The U.S. government cannot force Apple Inc. to unlock an iPhone in a New York drug case, a federal judge in Brooklyn said on Monday, a ruling that bolsters the company's arguments in its landmark legal showdown with the Justice Department over encryption and privacy.
The government sought access to the phone in the Brooklyn case in October, months before a judge in California ordered Apple to take special measures to give the government access to the phone used by one of the shooters in the San Bernardino, California, attacks.
U.S. Magistrate Judge James Orenstein in Brooklyn ruled that he did not have the legal authority to order Apple to disable the security of an iPhone that was seized during a drug investigation.
His ruling echoed many of the arguments that Apple has made in the San Bernardino case, particularly his finding that a 1789 law called the All Writs Act cannot be used to force Apple to open the phone. Orenstein also found that Apple was largely exempt from complying with such requests by a 1994 law that updated wiretapping laws.
A senior Apple executive, who spoke on condition he not be named, said during a call with reporters that Orenstein's decision would bode well for the company in the San Bernardino case, which has touched off a fierce national debate about the balance between fighting crime and preserving privacy in the digital age.
He said that the government's demands in the San Bernardino case, which include compelling Apple to alter its operating system, were even more far-reaching than in the NY case.
Although U.S. Magistrate Judge Sheri Pym, the judge in the San Bernardino case, will not be bound by Orenstein's decision, the senior Apple executive said it will likely be influential. In both cases, the government relies on the All Writs Act, a broad 1789 law which enables judges to require actions necessary to enforce their own orders.
The Justice Department is "disappointed" in Orenstein's ruling and plans to ask a higher judge within the same federal district to review the matter in coming days, a department representative said.
Though the defendant in the drug case has already pleaded guilty, the Justice Department still believes the phone may contain evidence that "will assist us in an active criminal investigation," the official said.
When fighting the government's order to help extract data from the iPhone, Apple had argued that being forced to do so "could threaten the trust between Apple and its customers and substantially tarnish the Apple brand," according to court records.
Orenstein said his ruling in Apple’s favor was not a decision on "whether the government should be able to force Apple to help it unlock a specific device; it is instead whether the All Writs Act (AWA) resolves that issue and many others like it yet to come."
Orenstein concluded that "the government posits a reading of the latter phrase so expansive – and in particular, in such tension with the doctrine of separation of powers – as to cast doubt on the AWA's constitutionality if adopted."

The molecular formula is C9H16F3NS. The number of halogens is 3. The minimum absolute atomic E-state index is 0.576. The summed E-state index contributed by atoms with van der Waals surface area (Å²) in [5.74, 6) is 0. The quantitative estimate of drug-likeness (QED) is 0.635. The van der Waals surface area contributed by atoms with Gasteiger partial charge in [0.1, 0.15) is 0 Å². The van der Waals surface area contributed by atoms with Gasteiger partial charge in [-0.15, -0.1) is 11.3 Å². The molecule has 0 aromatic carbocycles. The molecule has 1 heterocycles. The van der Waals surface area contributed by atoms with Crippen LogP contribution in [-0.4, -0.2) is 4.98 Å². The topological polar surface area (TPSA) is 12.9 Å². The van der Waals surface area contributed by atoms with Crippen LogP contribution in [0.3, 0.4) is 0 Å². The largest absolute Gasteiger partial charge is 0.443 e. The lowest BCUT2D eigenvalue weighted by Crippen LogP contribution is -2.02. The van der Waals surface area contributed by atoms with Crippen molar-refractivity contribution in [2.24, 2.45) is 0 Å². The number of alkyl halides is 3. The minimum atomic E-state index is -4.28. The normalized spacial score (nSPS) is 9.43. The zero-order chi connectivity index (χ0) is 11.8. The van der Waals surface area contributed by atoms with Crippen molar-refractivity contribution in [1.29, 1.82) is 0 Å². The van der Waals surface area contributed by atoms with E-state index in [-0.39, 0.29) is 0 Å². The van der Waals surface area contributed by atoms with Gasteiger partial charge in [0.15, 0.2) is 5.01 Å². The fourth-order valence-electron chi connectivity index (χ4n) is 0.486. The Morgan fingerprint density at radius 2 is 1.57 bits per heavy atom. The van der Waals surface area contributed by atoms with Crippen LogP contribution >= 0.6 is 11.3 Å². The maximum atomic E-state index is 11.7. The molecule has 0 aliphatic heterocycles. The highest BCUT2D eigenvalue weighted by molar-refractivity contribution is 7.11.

He also wrote: "The implications of the government's position are so far-reaching – both in terms of what it would allow today and what it implies about Congressional intent in 1789 – as to produce impermissibly absurd results."
Orenstein also found that Communications Assistance for Law Enforcement Act, passed in 1994, exempted Apple from this sort of request.
The iPhone 5s at issue in the case was seized by the U.S. Drug Enforcement Agency during a 2014 search of the Queens, New York, residence of Jun Feng, who authorities suspected of being involved in drug trafficking.
Authorities sought to access the phone in 2015 while the case was pending. Feng later pleaded guilty in October while Orenstein was weighing the request, but both Apple and the Justice Department said they still wanted a ruling.
Prosecutors have said that since 2008, Apple has complied with 70 such court orders based on the All Writs Act without objection. Many of those cases appear to have involved earlier iPhone models that did not require customized software to unlock.
The case before Brooklyn was, according to prosecutors, the first time Apple had objected to law enforcement efforts to utilize search warrants to get the tech company to provide assistance and unlock iPhones seized during investigations.
But since October, when Apple first asked Orenstein to deny the government's request, Apple has objected to helping law enforcement access at least 12 devices for which the U.S. Justice Department has sought its help, according to a letter from Apple to Orenstein that was unsealed earlier this month.
The senior Apple executive said the company has never made a new piece of software in response to a government request.